January 12, 2017
Moore's law illustrated (II)
From PC Magazine in the early 1980s. Remember, these are kilo-bytes, one K being equal to 1024 bytes.
At the above prices, adjusted for inflation, 4 GB (giga-bytes) of RAM in 1982 would cost 22 million dollars and the memory card would be bigger than a regulation basketball court. Today 4 GB costs twenty bucks and is about the size of your thumb. Moore's law in action.
Thanks to giant magnetoresistance technology (GMR), which won its inventors the 2007 Nobel Prize in Physics, the price/performance curve of hard disks has been no less staggering (also called Kryder's law).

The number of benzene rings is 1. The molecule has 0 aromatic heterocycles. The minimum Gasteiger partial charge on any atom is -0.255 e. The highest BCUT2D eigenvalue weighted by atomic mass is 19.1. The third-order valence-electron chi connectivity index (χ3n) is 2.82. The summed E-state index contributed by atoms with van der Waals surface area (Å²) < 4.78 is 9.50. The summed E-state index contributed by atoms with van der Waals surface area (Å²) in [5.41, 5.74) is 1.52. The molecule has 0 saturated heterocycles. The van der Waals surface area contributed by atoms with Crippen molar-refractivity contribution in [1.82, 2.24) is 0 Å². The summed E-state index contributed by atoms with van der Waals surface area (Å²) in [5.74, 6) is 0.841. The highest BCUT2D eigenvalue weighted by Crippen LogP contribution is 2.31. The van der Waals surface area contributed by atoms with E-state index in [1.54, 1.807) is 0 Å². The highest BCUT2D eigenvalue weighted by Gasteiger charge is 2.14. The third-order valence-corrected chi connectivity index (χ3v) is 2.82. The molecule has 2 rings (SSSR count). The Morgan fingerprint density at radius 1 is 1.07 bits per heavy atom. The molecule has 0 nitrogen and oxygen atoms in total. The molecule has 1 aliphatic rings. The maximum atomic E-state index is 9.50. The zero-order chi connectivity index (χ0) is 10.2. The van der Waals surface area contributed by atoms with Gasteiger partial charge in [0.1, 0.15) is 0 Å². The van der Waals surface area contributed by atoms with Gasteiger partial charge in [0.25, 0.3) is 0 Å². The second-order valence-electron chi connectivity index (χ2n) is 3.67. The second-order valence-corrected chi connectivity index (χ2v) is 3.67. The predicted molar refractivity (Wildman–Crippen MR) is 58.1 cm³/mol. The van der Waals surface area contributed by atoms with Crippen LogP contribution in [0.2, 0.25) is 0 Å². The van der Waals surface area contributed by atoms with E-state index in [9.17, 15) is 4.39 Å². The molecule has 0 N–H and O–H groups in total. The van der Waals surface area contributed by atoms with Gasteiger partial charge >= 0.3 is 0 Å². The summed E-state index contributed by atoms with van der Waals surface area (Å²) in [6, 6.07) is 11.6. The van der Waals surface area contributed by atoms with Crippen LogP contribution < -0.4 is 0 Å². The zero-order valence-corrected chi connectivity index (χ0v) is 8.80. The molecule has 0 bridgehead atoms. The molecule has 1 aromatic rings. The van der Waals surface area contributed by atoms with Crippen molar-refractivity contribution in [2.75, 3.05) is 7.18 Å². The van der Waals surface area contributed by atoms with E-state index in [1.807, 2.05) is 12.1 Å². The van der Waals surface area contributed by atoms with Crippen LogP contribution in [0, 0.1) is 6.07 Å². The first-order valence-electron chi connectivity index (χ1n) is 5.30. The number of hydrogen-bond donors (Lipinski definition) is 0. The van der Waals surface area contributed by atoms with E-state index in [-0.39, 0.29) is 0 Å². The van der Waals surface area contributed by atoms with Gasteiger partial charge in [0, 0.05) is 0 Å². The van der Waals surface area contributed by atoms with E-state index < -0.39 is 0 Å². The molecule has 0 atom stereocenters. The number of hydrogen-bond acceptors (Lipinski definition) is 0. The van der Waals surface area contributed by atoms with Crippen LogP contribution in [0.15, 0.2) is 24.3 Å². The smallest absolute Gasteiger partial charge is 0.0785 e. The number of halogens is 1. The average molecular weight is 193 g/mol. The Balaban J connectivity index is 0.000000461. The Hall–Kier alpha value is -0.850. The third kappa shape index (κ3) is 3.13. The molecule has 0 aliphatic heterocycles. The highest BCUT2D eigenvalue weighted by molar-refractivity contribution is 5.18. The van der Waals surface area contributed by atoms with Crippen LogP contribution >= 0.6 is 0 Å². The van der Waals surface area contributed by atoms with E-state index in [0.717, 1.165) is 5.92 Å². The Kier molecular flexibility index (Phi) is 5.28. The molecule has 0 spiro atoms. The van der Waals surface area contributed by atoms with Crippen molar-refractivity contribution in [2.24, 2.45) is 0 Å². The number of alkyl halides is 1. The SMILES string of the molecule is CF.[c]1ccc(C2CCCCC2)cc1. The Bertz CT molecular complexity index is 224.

Back in 1982, a 5 MB (mega-bytes) hard disk cost $1995. Accounting for inflation, $1995 compounds to $4975 in 2016 dollars. By comparison, a 500 GB hard disk today goes for one percent of the price, holds 100,000 times as much data, and is at least 1000 times faster.
As slow as those old 8088 and 80286 CPUs were, they often weren't slow enough. Back in the day, a figure you always checked on a computer's spec sheet was its wait states. That is, how long the CPU just sat there twiddling its thumbs waiting for other stuff to get done.
Moore's law illustrated (I)
The accidental standard
MS-DOS at 30